FIFA U-17 WC: USA, England go to battle on equal footing

USA striker Tim Weah has found his touch at a crucial time, scoring a fantastic hat-trick against Paraguay. On the other hand, England coach Steve Cooper has lost his key player Jadon Sancho at a crucial time, who has gone back to Dortmund to play in the UEFA youth league!

USA football team attends a training session at Pandit Jawaharlal Nehru Fatorda stadium, in Goa on Friday.   -  K. Murali Kumar

An exciting open game is in store when USA takes on England in the quarterfinals of the Under-17 World Cup here on Saturday.

Both sides are very attack-minded and have got tremendous potential going forward but they go about it in very different ways.

“We both play a similar style so it should be a really exciting and challenging game for both of us. It should be fun...We think they’re fantastic but we think we’re not bad either,” said USA coach John Hackworth.

The coach prefers a 4-4-2 with central midfielders positioned slightly deeper to dictate proceedings. Andrew Carleton has been the creative spark for USA, orchestrating the midfield and feeding the attackers with numerous chances.

They’re a good team with some good players. They’re athletic as well as being technically gifted. They play with a clear identity so we know we’re coming up against a tough opposition but you wouldn't expect any different in a quarterfinal of a World Cup. — Steve Cooper, England coach on his opponent

Striker Tim Weah, who was one of the beneficiaries, has found his touch at a crucial time, scoring a fantastic hat-trick against Paraguay. There was plenty to like about Weah’s performance: the way his pace stretched the Paraguay’s defence, the spaces he found in the final third and the strength and composure he showed for his goals.

England team attends a training session at Benaulim football ground on the eve of its quarterfinal clash against USA.   -  K. Murali Kumar

READ: My striker instincts took over, says Weah

The Stars and Stripes can make amends and soothe the fans’ anger for the senior team’s failure to qualify for the World Cup in Russia by winning the World Cup.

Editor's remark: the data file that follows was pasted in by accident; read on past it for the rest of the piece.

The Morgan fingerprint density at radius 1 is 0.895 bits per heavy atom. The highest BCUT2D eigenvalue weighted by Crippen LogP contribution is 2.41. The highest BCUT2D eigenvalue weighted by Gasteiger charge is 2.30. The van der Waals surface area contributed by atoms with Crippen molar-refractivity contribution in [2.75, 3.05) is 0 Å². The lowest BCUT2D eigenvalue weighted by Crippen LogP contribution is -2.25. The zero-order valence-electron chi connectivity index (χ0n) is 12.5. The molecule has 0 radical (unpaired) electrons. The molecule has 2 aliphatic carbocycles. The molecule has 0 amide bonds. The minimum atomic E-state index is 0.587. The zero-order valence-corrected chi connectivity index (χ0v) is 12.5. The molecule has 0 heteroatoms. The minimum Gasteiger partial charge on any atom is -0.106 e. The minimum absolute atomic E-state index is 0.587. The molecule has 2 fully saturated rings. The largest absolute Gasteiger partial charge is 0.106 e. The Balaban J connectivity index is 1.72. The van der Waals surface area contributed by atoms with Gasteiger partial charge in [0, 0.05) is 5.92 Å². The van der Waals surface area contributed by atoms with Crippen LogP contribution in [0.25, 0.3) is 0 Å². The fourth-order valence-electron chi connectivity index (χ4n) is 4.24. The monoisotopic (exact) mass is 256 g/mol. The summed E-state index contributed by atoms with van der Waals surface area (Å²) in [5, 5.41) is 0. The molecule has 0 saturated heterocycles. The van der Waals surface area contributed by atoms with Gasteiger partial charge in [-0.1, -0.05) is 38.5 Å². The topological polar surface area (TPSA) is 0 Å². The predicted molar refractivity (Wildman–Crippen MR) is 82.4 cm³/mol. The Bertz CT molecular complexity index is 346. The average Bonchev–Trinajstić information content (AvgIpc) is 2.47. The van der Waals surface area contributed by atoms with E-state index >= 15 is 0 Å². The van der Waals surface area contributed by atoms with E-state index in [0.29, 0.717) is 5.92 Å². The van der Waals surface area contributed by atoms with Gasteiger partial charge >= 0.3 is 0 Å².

“There’s more a responsibility now,” said Hackworth. “That’s the best way to put it. We are at the moment the team that is playing for something really important. We are trying to give our country hope.”

On the other hand, England coach Steve Cooper has lost his key player Jadon Sancho at a crucial time, who has gone back to Dortmund to play in the UEFA youth league!


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The youngster, who scored three goals and assisted twice for England, was the stand-out player in the group stage.

Howard Wilkinson, the architect of English football’s modern youth development programme, has called for the system to be reviewed and overhauled, accusing the top clubs of failing in their “moral responsibility” to give young players opportunities.

In an interview to The Guardian recently, he has said: “There clearly isn’t the commitment to playing the youngsters. The fault just isn’t taking too many boys in; it’s clubs not really committing to giving them the opportunity.”

The reason for Sancho moving to Germany from Manchester City was to get first team opportunities. In his absence, England was pathetic in front of goal against Japan with goalkeeper Curtis Anderson coming to the rescue.

Meanwhile, Cooper is likely to stick to his 4-2-3-1 system. The mobility and interchange of the attacking trio behind the central striker is a key feature of its play.

The English defence, which has conceded only twice, should reprise its performances if it wishes to sail into uncharted waters.

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